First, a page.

The seedlings coming from naked seeds had the same morphological structure as those from whole seeds; nevertheless, seedling development was faster. At 10 DAS, most of the naked seeds with germination potential had already begun the germination process, with the primary root in development, while whole seeds showed no signs of rupture of the endocarp (Figures 4B and 4C).

Reflections of this difference in development were observed up to the end of the experiment. At 68 DAS, the most vigorous seedlings from the naked and whole seeds had two pairs of leaves; nevertheless, there were perceptible differences in the stage of development of their structures, such as shoots and roots (Figure 4D). At the end of the evaluations at 112 DAS, most of the seedlings coming from naked seeds had from three to five pairs of well-developed leaves, while those from whole seeds had from one to three pairs (Figure 4E). The gain in initial development of the plants from removal of the seed coat was significant in relation to their non-removal (Figure 5).

Figure 5 Initial development of guanandi plants coming from whole seeds and naked seeds. A - mean total plant length. B - mean root collar diameter. C - mean plant dry matter. D - mean cotyledon dry matter (non-consumed reserve). E - mean root volume. The same letters above the columns do not differ statistically by the Tukey test (p < 0.5). 

At 112 days after sowing, naked seeds gave rise to seedlings with total length 28% greater than those obtained from whole seeds. Seedlings obtained from naked seeds also exhibited a gain of 22% in diameter of the root collar, 64% in dry matter, and 55% in root volume. Nevertheless, they had the same consumption of the cotyledonary reserves (Figures 5A to 5E), indicating that the seedlings of whole seeds expended more energy and, consequently, their reserves to break through the rigid covering of the seeds, investing less energy in their growth.

A previous study on guanandi seed germination showed advantages in removal of the seed covering, both in percentage and in speed of germination (Silva et al., 2014). Knowing that removal of the endocarp and seed coat from the seeds did not change the morphology of the seedlings and allowed the formation of more developed plants, especially in regard to improvement in root formation, this may be an advantageous strategy for production of guanandi plants for transplanting.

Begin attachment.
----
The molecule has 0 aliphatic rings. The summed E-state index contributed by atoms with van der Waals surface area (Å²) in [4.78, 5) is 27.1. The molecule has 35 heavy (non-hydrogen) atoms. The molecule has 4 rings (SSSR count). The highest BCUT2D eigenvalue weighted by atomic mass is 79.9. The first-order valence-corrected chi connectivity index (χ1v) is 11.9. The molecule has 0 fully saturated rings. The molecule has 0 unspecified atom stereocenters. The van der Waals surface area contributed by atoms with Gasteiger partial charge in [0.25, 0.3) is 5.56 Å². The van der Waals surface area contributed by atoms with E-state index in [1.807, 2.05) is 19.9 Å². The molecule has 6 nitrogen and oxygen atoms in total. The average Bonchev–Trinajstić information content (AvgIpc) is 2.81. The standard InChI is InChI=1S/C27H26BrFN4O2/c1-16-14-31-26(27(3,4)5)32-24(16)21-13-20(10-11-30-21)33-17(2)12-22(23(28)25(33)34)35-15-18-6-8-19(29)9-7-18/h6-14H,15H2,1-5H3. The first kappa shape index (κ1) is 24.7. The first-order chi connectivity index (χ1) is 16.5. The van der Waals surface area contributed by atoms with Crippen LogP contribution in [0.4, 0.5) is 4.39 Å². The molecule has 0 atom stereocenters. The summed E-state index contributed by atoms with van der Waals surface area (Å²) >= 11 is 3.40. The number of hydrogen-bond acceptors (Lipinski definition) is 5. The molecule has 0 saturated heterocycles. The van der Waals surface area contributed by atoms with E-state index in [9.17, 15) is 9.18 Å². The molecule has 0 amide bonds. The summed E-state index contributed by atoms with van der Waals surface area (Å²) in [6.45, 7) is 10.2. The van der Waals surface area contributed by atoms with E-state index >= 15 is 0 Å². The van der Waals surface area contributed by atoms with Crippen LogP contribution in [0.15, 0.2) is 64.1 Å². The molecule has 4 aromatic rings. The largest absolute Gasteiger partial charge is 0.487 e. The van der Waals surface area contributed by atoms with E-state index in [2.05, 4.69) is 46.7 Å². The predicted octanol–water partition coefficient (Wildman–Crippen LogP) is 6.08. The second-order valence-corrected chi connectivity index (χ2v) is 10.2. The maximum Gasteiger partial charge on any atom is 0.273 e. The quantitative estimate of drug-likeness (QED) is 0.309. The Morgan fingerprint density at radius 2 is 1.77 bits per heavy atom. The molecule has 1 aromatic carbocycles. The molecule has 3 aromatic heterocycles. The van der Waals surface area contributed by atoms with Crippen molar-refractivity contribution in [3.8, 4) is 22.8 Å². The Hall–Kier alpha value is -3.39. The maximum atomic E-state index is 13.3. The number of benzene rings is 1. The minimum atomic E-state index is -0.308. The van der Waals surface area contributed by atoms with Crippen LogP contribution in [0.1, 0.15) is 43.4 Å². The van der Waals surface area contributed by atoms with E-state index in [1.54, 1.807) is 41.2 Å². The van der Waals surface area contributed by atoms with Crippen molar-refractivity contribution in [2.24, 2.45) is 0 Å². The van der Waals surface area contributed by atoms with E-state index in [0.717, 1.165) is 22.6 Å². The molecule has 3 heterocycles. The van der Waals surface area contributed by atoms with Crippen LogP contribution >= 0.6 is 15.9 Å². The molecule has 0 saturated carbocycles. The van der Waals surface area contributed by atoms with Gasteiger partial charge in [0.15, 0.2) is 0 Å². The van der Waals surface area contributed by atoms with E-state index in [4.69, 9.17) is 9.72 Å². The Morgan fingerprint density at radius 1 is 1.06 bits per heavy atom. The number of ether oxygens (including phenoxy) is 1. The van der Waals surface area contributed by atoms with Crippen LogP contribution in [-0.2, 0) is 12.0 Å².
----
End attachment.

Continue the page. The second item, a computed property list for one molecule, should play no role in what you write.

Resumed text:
Among the abnormalities observed during the experiment (Figure 6), those related to the roots stand out. Frequent defects were observed in the cotyledonary petiole, often joined and exteriorized, though without developing roots or shoots, or even a petiole completely or partially split, impeding full development of both the roots and the shoots (Figures 6A and 6B). Other common defects were normal development of the shoots without the presence of roots (Figure 6C) or with defective roots, such as thickening of roots that interrupted their development, causing disproportion between shoots and the root system (Figure 6D); as well as defects in the main root, such as bifurcation or formation of various roots (Figure 6E).

Figure 6 Abnormalities in guanandi seedlings. A and B - defects related to the cotyledonary petiole. C - seedling with absence of root. D - seedlings with atrophied roots. E - seedling with bifurcation of the taproot. F - epicotyl without expansion of the primary leaves. G - seedling with thickening at the base of the epicotyl. H - normal seedlings (1 and 2) with reddish and green color, and abnormal seedling (3) without color (hyaline). I - seedling with sprouting of various stems (shoots). 

The main abnormalities related to the shoots were a highly elongated epicotyl without expansion of the first leaves (Figure 6F); thickening of the basal part of the epicotyl (Figure 6G); and formation of albino seedlings, because the normal guanandi seedlings have reddish or light green color, never white or hyaline (Figure 6H).

During the study, it was observed that the shoots of guanandi seedlings are resilient. Seedlings that for some reason were not able to put forth a main stem from the shoot (epicotyl) developed one or more substitute stems from the base of the cotyledons (Figure 6I); nevertheless, in this study, the same capacity of resilience related to the root was not observed.